Watched the rerun of Tom Cruise's wack-o appearance on Oprah last week. Pretty disgusting. Just like Katie, Tom couldn't offer up a plausible story about how they actually met (where are the PR people here? I'll write you a plausible story, for God's sake). He posed, smiled, and yukked it up with Oprah during the hour-long commercial for War of the Worlds.

Most disturbing, though, was the fawning and pawing between Tom and Oprah. They reminisced about he "Legends Dinner", where she honored black women who have made achievements in culture (Mariah Carey? What? Was Cecily Tyson booked?). Oprah kept reminding us how long she has known Tom and that she has never "seen him like this." The capper came when she informed us that Tina Turner spent the night at her house. This is just the most recent show that prominently featured Oprah's great life, famous friends, and big money. We all saw the lavish 50th birthday parties. Recently, we've learned she has a mile-long driveway, she hosted the lavish wedding of her trainer, Bob, and her Santa Barbara mansion has had a $50 million renovation. Substance has taken a back seat to Oprah's fame and fortune (and sensationalism). Is this really what she wants her show to become?

A few years ago, I heard a graduate student quote writer bell hooks as saying Oprah Winfrey is evidence that "black people get to the top and stay on top only by sucking the dicks of white culture." Not Oprah!, I thought. She's not afraid to tell us the truth about tough issues (her reunion of the Little Rock Five with their tormentors was a classic -- I used it in my American History class for years), she introduces us to new writers and good books, she raises money (and gives plenty of her own) to great causes. Oprah, I thought, is being true to herself helping us all to be the best we can be. She may have a fun show every once in a while, but she is not pandering to whites or anyone else.

Oh, what I fool I've been. My disgust began with the magazine, which I subscribed to and quickly dropped when every featured product started at at $100. Then came the "Oprah's Favorite Things" episodes -- an obscene orgy of female consumerism made no less vile when it featured an audience full of teachers ("people who really deserve this"). The car show? Oye! Episodes are more likely to feature Amy Fisher than Condoleeza Rice or John Travolta over Dolores Huerta (she's been a Farm Workers advocate since she was in her early 20s, she raised a passel of successful kids, started out as a teacher and learned to be a labor organizer and negotiator...pretty interesting, huh? Might make a good show!).

Look, Oprah, I know the failure of the film Beloved was a disappointment and I honor you for getting fit and healthy, and the author who screwed up the Book Club was an idiot for dissing your imprint. But don't forget what made you so precious to your early viewers. You raised our consciousnesses. You showed us what we were like, what we were thinking, what we should be ashamed of, what we should know. Ms. hooks accused you of only being successful when you were pleasing white culture, but it feels like your show has focused on pleasing (and ONLY pleasing) everybody. What about challenging us? Informing us? Enlightening us?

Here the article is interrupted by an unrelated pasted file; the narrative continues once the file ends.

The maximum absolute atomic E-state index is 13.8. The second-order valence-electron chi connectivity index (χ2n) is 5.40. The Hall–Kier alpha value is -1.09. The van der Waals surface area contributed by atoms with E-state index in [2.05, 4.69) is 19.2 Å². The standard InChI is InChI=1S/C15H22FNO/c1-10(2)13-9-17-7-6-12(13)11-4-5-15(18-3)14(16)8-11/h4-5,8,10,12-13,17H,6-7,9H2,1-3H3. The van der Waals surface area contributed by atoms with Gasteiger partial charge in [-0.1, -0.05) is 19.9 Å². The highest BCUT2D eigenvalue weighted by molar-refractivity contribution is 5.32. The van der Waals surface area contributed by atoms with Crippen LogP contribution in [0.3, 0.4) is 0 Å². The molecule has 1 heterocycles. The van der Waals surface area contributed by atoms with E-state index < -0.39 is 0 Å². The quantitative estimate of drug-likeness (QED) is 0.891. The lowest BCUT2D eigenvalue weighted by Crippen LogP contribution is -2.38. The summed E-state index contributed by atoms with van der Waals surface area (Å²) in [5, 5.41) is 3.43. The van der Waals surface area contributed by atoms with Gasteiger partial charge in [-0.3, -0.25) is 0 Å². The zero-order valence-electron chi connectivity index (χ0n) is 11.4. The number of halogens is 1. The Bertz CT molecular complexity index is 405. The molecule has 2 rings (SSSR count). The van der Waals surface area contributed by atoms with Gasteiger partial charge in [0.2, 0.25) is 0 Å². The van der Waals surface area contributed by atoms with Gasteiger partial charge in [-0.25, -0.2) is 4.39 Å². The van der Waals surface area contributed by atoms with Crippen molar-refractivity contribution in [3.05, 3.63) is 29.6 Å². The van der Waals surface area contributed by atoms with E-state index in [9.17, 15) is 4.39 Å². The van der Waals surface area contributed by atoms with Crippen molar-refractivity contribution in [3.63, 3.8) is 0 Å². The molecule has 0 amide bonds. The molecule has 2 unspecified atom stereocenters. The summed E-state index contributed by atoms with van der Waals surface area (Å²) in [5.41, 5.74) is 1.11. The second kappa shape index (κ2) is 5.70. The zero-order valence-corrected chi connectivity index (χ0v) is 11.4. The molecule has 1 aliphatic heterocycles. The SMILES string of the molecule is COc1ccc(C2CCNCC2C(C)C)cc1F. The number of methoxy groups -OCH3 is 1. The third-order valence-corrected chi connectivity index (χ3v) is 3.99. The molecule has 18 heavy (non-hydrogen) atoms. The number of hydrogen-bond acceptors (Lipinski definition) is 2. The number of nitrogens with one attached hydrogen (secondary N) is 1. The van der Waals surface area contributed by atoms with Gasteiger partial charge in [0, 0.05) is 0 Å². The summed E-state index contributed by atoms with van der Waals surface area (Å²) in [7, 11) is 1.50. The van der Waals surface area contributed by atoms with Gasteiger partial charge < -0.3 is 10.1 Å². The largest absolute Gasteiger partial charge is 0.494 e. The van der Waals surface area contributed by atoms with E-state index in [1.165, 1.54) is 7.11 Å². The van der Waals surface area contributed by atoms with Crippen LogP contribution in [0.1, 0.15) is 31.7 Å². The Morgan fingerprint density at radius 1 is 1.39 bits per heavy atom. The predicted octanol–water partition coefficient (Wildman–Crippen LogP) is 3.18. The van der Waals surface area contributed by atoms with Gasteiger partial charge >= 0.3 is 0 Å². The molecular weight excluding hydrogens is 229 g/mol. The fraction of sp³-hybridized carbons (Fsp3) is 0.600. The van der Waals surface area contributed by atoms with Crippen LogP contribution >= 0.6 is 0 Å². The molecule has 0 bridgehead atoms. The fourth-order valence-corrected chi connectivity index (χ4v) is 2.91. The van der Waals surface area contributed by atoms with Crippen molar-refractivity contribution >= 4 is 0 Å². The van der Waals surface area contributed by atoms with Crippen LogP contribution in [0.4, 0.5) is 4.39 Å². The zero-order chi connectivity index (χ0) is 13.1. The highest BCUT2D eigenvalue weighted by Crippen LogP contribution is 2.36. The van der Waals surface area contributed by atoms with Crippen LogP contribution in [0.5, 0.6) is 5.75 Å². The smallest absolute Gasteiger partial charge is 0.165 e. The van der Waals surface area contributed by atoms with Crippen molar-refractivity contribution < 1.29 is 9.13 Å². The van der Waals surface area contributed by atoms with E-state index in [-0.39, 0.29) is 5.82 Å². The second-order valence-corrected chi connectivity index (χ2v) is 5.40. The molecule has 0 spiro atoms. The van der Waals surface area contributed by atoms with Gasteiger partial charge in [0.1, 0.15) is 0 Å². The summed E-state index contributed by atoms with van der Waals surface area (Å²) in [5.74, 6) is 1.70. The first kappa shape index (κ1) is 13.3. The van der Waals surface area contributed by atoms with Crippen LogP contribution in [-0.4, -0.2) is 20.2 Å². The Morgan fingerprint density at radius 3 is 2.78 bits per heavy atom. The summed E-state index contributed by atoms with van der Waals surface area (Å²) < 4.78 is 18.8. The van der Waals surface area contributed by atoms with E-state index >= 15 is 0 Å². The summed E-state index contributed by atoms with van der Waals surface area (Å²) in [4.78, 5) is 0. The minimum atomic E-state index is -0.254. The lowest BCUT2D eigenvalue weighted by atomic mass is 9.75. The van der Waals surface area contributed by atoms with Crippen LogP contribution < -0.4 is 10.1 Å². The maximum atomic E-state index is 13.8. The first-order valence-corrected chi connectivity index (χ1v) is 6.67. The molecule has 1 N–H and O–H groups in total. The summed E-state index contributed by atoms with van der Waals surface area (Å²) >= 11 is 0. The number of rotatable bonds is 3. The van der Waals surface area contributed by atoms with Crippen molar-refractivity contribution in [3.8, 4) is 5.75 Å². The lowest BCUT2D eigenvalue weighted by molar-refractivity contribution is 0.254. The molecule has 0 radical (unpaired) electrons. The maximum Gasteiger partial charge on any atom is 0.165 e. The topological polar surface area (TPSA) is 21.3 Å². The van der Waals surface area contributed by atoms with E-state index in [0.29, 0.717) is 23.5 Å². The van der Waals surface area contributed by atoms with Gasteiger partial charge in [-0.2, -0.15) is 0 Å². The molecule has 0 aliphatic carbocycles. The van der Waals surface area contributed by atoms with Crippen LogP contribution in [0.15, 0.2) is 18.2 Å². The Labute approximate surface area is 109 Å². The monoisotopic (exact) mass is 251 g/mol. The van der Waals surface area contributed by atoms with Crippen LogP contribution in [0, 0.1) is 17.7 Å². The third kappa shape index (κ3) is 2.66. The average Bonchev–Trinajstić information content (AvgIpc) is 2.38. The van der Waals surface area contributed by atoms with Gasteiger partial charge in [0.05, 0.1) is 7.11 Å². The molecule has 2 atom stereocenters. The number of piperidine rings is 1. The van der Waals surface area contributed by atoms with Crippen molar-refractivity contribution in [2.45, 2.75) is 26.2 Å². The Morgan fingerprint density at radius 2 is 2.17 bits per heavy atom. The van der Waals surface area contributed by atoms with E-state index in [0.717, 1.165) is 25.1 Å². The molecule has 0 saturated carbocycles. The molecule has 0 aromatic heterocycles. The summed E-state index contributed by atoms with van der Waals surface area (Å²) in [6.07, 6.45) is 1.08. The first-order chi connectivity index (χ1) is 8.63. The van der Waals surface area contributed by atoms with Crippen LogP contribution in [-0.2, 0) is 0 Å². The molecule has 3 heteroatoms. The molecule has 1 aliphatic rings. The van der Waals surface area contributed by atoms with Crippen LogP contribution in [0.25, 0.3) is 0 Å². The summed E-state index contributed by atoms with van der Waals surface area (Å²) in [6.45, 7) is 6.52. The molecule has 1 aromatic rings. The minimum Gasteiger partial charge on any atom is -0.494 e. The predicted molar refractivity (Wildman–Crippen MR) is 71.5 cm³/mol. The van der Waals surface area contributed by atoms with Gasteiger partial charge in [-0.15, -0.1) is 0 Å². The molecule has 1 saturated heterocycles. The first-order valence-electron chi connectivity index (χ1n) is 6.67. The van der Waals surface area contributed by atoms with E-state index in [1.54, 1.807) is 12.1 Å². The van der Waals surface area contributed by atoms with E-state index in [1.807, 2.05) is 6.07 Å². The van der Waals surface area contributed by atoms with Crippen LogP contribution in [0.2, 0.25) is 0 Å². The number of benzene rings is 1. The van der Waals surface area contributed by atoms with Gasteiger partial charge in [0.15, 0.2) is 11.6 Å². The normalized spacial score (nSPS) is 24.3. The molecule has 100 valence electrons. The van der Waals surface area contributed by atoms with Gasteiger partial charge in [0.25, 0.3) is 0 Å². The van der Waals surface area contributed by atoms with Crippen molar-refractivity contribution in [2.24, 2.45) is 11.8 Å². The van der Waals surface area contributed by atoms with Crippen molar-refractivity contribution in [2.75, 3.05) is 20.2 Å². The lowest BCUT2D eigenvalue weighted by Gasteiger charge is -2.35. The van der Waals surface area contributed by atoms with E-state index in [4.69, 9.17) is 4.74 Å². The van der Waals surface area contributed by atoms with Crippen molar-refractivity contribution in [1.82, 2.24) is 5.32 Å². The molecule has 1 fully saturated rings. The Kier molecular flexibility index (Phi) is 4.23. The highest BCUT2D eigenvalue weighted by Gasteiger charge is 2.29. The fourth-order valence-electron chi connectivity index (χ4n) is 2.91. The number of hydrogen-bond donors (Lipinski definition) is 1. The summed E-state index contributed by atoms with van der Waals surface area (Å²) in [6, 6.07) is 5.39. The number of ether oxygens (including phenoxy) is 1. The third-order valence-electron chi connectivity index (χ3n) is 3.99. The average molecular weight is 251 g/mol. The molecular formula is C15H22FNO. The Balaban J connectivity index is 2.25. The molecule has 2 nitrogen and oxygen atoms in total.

I don't mind an occasional show on wrinkle treatments, but how about if you stop celebrating the art of shopping? I know you have cool life, but if I want to know how to get it, I could read a feature in Architectural Digest or In Style or even your own magazine. Use your show to help us become more interesting people. A whole hour with Valentino? No. An episode where you auction off your old evening gowns? Uh uh. If you keep treating your viewers like greedy, empty-headed gossips who only want to know about the private lives of celebrities, how to get rich, or how to live like you (as IF), that's exactly the kind of viewers you will create.

Oprah has frequently been quoted as saying she doesn't watch television because it "promotes false values." Lately, she and her producers have fulfilled that prophecy. It's time for them to take a long hard look at themselves and get back to using her show for good. Come on...there's no competition. Rosie's gone. Wayne's cancelled. Jane Pauley didn't stand a chance. Dr. Phil won't compete. Oprah has a bully pulpit. she should use it to create a legacy to be proud of, not one that will make her want to wash her hands on her way out of the studio.

Sunday, June 26, 2005

Nursing A Media Grudge

What the hell does the New York Times have against Today?
  • On April 25, Alessandra Stanley accused Today of losing its popularity to Good Morning America and Katie Couric of being a harridan to her colleagues.
  • On May 17, the paper reported how GMA was gaining on Today in the ratings. Ooooohhhh...
  • On June 6, David Carr reported that Maria Shriver was still a de facto staffer at NBC when the author of a book attacking Gov. Schwarzenegger was denied an interview because Shriver failed to OK the appearance. Shriver denied any role and Today still didn't do the interview. In fact, no one did. Except maybe GMA.
  • On June 11, more coverage on the narrowing ratings race. Oooohhhh...
  • And on Saturday, Ms. Stanley applauded Tom Cruise for ignoring conventional publicist etiquette and taking a firm stand on psychiatry opposite a glib Matt Lauer who was only out for the celebrity "get."


Did she SEE his interview with Hillary Clinton when she described a "vast right-wing conspiracy"? Turns out she was right, but Matt held his ground and gave her little room to make unexplained accusations. Time after time Lauer proves himself to be a gracious interviewer who asks tough questions. But it's hard to uncover facts when there's no "there" there.